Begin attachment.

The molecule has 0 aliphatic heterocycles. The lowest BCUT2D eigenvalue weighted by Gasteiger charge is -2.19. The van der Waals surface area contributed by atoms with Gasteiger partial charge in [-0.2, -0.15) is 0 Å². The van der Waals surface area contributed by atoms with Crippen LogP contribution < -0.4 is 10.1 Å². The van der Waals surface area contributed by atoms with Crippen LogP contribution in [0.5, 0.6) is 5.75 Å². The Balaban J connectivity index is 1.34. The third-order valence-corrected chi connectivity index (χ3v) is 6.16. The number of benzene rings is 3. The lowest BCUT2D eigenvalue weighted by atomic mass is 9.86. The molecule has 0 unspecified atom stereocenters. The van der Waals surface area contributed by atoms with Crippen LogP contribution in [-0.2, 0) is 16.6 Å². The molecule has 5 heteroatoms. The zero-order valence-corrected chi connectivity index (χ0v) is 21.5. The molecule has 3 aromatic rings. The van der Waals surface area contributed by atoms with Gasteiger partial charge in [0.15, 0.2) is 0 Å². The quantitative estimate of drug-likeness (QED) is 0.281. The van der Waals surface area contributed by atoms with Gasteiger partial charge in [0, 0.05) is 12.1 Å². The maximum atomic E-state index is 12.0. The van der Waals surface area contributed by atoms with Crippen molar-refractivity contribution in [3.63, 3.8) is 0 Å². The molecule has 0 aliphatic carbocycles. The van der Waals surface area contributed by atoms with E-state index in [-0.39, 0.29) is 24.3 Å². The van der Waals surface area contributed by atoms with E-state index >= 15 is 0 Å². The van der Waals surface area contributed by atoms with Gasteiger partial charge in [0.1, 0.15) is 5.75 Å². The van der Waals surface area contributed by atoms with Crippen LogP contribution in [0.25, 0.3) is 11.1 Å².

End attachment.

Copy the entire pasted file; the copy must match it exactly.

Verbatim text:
The molecule has 0 aliphatic heterocycles. The lowest BCUT2D eigenvalue weighted by Gasteiger charge is -2.19. The van der Waals surface area contributed by atoms with Gasteiger partial charge in [-0.2, -0.15) is 0 Å². The van der Waals surface area contributed by atoms with Crippen LogP contribution < -0.4 is 10.1 Å². The van der Waals surface area contributed by atoms with Crippen LogP contribution in [0.5, 0.6) is 5.75 Å². The Balaban J connectivity index is 1.34. The third-order valence-corrected chi connectivity index (χ3v) is 6.16. The number of benzene rings is 3. The lowest BCUT2D eigenvalue weighted by atomic mass is 9.86. The molecule has 0 unspecified atom stereocenters. The van der Waals surface area contributed by atoms with Crippen LogP contribution in [-0.2, 0) is 16.6 Å². The molecule has 5 heteroatoms. The zero-order valence-corrected chi connectivity index (χ0v) is 21.5. The molecule has 3 aromatic rings. The van der Waals surface area contributed by atoms with Gasteiger partial charge in [0.15, 0.2) is 0 Å². The quantitative estimate of drug-likeness (QED) is 0.281. The van der Waals surface area contributed by atoms with Gasteiger partial charge in [0, 0.05) is 12.1 Å². The maximum atomic E-state index is 12.0. The van der Waals surface area contributed by atoms with Crippen molar-refractivity contribution in [3.63, 3.8) is 0 Å². The molecule has 0 aliphatic carbocycles. The van der Waals surface area contributed by atoms with E-state index in [-0.39, 0.29) is 24.3 Å². The van der Waals surface area contributed by atoms with E-state index >= 15 is 0 Å². The van der Waals surface area contributed by atoms with Gasteiger partial charge in [0.1, 0.15) is 5.75 Å². The van der Waals surface area contributed by atoms with Crippen LogP contribution in [0.25, 0.3) is 11.1 Å².